Learn how three, very different, forward thinking companies have brought together their disparate data and democratized it to great success.

Telefónica Brings Relevant Data Together to Boost Satisfaction and Drive Growth

Telefónica Spain has long invested in cutting-edge technologies. With more than 3 million customers and more than 17 million mobile customers, the company remains committed to innovation to better know its customers, personalize services, provide data control and security, and maintain industry leadership. Telefónica wanted to take advantage of its massive volume of customer data by consolidating it under a single data warehouse and applying real-time analytics to improve operations and the customer experience.

To connect the customer touchpoints across marketing, service and sales automation and make them ‘smarter’, Telefónica chose Oracle, to be able to store more than three petabytes of data that is continuously analyzed. While it used to take 20 days to define a target audience for a CRM campaign, now the company can market to a specific audience in real time. The solution also powers the company’s television recommendation engine, improving customer satisfaction and driving business growth.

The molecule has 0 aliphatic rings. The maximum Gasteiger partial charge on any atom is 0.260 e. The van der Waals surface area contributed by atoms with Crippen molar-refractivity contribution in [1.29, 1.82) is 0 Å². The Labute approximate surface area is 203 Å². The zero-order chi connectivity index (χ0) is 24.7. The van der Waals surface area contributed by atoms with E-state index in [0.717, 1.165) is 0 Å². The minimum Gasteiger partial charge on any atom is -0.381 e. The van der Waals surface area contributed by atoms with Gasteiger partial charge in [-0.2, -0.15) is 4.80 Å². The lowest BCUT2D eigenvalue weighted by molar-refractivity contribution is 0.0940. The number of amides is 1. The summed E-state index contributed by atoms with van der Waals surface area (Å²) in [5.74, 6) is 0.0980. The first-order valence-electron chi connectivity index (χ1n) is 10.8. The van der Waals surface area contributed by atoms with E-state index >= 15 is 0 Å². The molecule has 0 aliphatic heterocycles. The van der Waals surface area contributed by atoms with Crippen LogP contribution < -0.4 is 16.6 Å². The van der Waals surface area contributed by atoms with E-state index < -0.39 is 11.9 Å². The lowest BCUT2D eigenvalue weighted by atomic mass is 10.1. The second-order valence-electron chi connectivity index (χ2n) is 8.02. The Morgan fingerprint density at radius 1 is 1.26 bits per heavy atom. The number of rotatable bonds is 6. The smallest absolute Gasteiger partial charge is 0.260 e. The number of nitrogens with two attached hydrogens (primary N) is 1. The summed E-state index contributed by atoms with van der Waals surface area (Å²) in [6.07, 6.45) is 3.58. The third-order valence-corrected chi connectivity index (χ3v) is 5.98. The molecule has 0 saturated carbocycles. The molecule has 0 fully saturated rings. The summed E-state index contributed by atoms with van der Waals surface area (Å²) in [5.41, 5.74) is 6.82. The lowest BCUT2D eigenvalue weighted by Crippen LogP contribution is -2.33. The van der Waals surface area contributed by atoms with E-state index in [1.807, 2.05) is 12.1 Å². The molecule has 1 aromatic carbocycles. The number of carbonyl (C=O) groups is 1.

“We have a 360-degree customer view. So we are able to take all this information to our operational processes in order to improve our customer experience. It is helping us to provide all this information in a more self-service way to our employees and the whole Telefónica team.”

—Carolina Bouvard, Director of Architecture, Transformation, and BI, Telefónica España.

mStart Consolidates Data to Enhance Retail Experience and Efficiency

A Croatian provider of business and technological IT solutions for the agriculture, industrial, and retail sectors, mStart is constantly seeking to optimize processes and improve service delivery. The firm was looking for detailed insight into the shopping behaviors and needs of global retail customers, and was seeking to optimize its supply chain processes.